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Tuesday, April 22, 2008


Menzie Chinn is puzzled by a certain politician's proposal to stimulate the economy:

Puzzled, by Menzie Chinn: I have been puzzled by the proposal for a tax holiday for gasoline purchases running from Memorial to Labor day (see [0], [1], [2]), with the objective of spurring the economy. First, the Federal tax is quite low, either in real or in relative terms. Second, the benefits that would accrue to consumers are probably pretty small, under reasonable assumptions.

Going to the first point... As one can readily verify, in inflation adjusted terms, the tax has been eroded over time to levels not seen since the early 1990's. This is true regardless whether one deflates by the CPI-all or the CPI-ex. energy and food.

In relative terms, the total Federal tax has been shrinking as a share of gasoline prices, as gasoline prices have headed north (March = $3.293, all grades, inclusive of taxes). As of March 2008, the Federal tax accounted for 0.056% of that price. ...

So this is the measure to jump start the economy? I think this measure would give relief to somebody. But I also think it's a pretty blunt instrument by which to provide assistance...

Now, I'm not a microeconomist by training. Nor do I play one on TV. But it seems to me that if the supply of gasoline is price inelastic, and the demand is similarly price inelastic, then the incidence of the current Federal gas tax must be about evenly balanced. A tax holiday is then a holiday to both consumers and producers. ...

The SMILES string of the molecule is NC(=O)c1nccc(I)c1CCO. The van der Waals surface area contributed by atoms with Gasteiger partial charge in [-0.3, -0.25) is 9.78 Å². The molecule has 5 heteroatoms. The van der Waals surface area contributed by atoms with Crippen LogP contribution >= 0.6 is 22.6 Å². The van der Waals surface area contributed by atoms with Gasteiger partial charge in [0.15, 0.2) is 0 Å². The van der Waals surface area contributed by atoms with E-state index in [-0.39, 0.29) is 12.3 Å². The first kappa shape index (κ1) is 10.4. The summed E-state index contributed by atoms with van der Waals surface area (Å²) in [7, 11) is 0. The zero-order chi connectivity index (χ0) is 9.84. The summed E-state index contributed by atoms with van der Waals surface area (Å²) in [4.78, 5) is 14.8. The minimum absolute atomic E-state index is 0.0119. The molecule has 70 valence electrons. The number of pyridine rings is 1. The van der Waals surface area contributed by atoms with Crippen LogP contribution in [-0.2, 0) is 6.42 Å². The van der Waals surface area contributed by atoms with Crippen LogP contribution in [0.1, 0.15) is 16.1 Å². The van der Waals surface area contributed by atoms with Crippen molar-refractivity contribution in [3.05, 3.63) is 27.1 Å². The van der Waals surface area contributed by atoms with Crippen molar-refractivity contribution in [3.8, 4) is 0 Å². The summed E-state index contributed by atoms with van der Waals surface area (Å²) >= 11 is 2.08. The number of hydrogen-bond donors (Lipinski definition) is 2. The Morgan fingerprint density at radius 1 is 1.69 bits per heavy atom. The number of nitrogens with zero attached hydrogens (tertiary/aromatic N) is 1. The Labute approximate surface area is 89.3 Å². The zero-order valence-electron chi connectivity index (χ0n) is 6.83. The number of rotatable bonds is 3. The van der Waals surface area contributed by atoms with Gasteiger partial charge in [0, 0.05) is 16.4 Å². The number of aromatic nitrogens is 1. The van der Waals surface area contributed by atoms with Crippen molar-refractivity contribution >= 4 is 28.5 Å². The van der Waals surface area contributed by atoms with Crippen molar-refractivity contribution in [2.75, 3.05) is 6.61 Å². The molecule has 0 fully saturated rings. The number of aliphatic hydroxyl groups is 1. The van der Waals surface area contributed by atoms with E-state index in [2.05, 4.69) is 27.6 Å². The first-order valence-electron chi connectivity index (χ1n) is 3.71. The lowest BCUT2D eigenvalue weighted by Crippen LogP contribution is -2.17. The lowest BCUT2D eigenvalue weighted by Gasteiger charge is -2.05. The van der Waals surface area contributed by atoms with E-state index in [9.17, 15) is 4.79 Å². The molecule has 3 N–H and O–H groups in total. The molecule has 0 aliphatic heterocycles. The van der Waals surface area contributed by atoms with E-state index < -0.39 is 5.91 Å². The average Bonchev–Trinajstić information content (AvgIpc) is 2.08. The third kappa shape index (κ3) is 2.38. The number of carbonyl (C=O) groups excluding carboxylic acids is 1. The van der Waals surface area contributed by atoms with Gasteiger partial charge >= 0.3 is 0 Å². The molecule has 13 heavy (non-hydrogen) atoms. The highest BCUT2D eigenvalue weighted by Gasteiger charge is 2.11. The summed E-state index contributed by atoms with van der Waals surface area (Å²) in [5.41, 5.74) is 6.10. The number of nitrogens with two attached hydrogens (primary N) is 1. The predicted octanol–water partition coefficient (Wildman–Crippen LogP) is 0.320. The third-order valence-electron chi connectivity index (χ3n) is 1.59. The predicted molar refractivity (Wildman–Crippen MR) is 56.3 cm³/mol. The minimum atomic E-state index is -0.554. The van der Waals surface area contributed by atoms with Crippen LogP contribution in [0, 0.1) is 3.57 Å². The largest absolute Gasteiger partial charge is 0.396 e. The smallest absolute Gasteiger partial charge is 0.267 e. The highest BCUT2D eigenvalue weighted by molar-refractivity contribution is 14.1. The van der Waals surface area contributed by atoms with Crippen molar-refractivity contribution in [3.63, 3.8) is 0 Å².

The proposed gas tax holiday was for a short duration of months. In this case, the short run price elasticity of supply is near zero, and the demand elasticity is plausibly near zero as well.

Assume both supply and demand are equally price inelastic, and this means the incidence of the Federal tax is about 50-50. Eliminating the gasoline tax for a short duration gives a windfall to both consumers and producers, of about equal proportion. (By the way, this conclusion is not true of state gasoline taxes; see Chouinard and Perloff (2004)). Now, giving a windfall to refiners and providers of feedstock for gasoline production might be a worthy goal, but I don't believe that was the stated goal. If those corporations get a windfall then either it gets stored away to be spent on investment in a new refinery or addition to an old refinery sometime in the future, or it leaks out to overseas oil producers.

Oh, and by the way, to the extent the lower price spurs gasoline consumption, this should increase the petroleum and petroleum products component of U.S. imports, and thence putting further upward pressure on the price of oil...

    Posted by on Tuesday, April 22, 2008 at 12:36 AM in Economics, Oil, Politics, Taxes | Permalink  TrackBack (0)  Comments (4)


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